Please select your home edition
Craftinsure 2023 LEADERBOARD

Rolex China Sea Race 2023: the Whiskey Jack story

by Guy Nowell and Nick Southward 21 Apr 17:33 BST 5 April 2023
Whiskey Jack heading for Subic and historic win in the Rolex China Sea Race 2023 © Guy Nowell / RHKYC

18 boats crossed the start line of the 2023 Rolex China Sea Race, including three TP52s and the RP76 Centennial 5 (formerly known as Jelik). 'Suspended' by Covid restrictions since 2019, it was good to see Asia's premier blue water race back on the start line. Yellowbrick was tracking the race, and Nick Southward’s J/109 Whiskey Jack jumped into the overall lead almost straight away. It looked grand, but enthusiastic supporters of WJ in Hong Kong were very much aware that there were 500 nm to go, and it was rather too early to be counting any chickens.

At least those of us watching at home had Yellowbrick to follow – on board, satellite connections proved to be highly fallible, and Whiskey Jack was actually ‘flying blind’ for the whole of the race. The only people who didn’t know where they were in relation to the fleet were the ones on the boat.

We know the outline of the four-day race – slow, slow, quick, and quicker. Here’s the story from on board, from what turned out to be “a truly great sail, with totally unexpected icing on the cake at the end.” Pre-race optimised routings from the day before the race, proposed both an easterly route (calculated from the ECWMF weather model), and a westerly track (from the GFS model}. “There was quite a choice to make as both sets of routes were well off the rhumb line.”

In the event, the choice was easy – after a damp and gasping start out of Hong Kong harbour, past Shek O Rock and then Waglan, the wind direction was more or less from the south south west, and all forecasts showed the new wind was coming in from the east, so it was logical to go east and get the new wind, which took an agonising two days to arrive. “The first 48 hours involved an upwind beat in gradually weakening breeze until becoming totally becalmed in a transition zone east of Pratas Reef on the second night out of Hong Kong. In the middle of the night the skipper woke up to a roaring noise, “fearing that we were in the breakers and about to be cast onto Pratas, but instead it was a front between two currents, like a river full of whitecaps, which spun us gently 360° and let us go again, still facing in the right direction. There are sea monsters in those waters!”

Then the new breeze kicked in, building quickly to 20 knots, and Whiskey Jack sailed VMG angles all the way to Subic. Simple. “On the fourth night, Saturday, the wind reached Force 8 with 4m closely-pitched waves (7 second period) and it became extremely hard work to keep the keel under the boat. However, by then we had a reef in the main, and the jib top set with the storm jib inside it. This double header rig was really good, and we just flew along. I think we won the race that last night, as we stayed well offshore in this massive wind, whereas it looked as if the other boats went closer inshore where there was less pressure. As a result we never experienced the infamous ‘Luzon Hole’, which was an infinite relief.”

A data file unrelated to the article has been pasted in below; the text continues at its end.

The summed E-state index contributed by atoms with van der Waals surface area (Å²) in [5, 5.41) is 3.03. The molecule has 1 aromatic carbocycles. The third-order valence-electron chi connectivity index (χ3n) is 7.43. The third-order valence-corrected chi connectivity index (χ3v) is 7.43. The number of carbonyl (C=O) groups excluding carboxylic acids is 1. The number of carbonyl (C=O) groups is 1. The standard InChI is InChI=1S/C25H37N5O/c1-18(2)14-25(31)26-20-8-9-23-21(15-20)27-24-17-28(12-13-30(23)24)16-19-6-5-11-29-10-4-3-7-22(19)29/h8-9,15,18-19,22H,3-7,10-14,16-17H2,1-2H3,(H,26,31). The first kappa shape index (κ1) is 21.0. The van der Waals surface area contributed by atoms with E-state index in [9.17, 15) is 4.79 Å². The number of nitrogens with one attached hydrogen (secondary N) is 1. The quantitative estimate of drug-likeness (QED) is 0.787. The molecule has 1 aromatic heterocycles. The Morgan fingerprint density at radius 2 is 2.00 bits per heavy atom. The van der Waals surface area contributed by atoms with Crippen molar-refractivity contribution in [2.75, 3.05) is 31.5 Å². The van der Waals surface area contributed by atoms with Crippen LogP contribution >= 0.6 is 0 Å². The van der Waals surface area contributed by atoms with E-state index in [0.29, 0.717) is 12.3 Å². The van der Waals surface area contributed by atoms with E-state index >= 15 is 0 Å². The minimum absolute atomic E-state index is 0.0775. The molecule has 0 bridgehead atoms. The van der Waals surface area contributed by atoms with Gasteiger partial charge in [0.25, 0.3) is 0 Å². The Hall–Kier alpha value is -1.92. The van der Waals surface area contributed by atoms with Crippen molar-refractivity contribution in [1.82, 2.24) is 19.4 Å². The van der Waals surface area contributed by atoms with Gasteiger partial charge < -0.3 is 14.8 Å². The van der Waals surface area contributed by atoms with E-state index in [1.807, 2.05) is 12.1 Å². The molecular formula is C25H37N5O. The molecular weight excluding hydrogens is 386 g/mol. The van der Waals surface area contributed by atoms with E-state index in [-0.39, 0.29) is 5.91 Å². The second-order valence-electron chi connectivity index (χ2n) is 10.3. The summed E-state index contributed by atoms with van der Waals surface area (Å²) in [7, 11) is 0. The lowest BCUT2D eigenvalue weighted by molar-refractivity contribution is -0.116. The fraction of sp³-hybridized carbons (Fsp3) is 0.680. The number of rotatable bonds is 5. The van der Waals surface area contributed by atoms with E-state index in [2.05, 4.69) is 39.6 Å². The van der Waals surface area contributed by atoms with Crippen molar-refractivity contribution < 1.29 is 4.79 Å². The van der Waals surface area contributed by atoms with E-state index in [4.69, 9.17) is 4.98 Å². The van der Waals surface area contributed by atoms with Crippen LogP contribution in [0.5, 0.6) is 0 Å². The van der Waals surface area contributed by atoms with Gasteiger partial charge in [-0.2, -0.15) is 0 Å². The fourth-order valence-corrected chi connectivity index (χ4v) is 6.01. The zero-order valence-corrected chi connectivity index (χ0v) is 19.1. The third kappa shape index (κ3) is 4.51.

Here is the actual track of the race, not a million miles away from the pre-race prediction. The olive-coloured route on the predition plot is really quite close to reality – sorry, hard to read. Peer closely.

“Despite having spent a princely sum on satellite communications, the newest and sexiest gear did not work, so we were blind the whole race. We had no data, and we received limited position and weather updates as the YB tracking system did not work as we were told it would. Not knowing where everyone may even have been a good thing, as it meant that we could effectively just get on and sail our own race, without all the worry about having gone the right way. Or not.”

In fact, Southward reported, “I had a Eureka moment during the race when studying the Expedition software routing – in short, it was telling us that in the latter half of the race we should sail at a true wind angle relative to the boat of 120 degrees, ie just go as fast as possible. So we did this, and let the wind take us where it took us. Fortunately, it took us straight to Subic!”

When dawn broke on the Sunday, Whiskey Jack had just 40 nm to the finish line. “There was a strange feeling that we were arriving on the Marie Celeste. Usually you see other boats as the fleet converges towards the finish, but we couldn’t see anyone at all. We were full of questions - had the others finished already? How could they have sailed so fast? Or were we indeed ahead of the pack?”

“And then, as we approached the finish line, we had an inkling that it was the latter. There were RIBs following us, with photographers and a film crew, and a drone - they don’t normally do this for us! But it was only when we arrived in the marina and were instructed to moor in front of the Subic Bay Yacht Club, in pride of place at the VIP parking area, that we realised we had actually won.”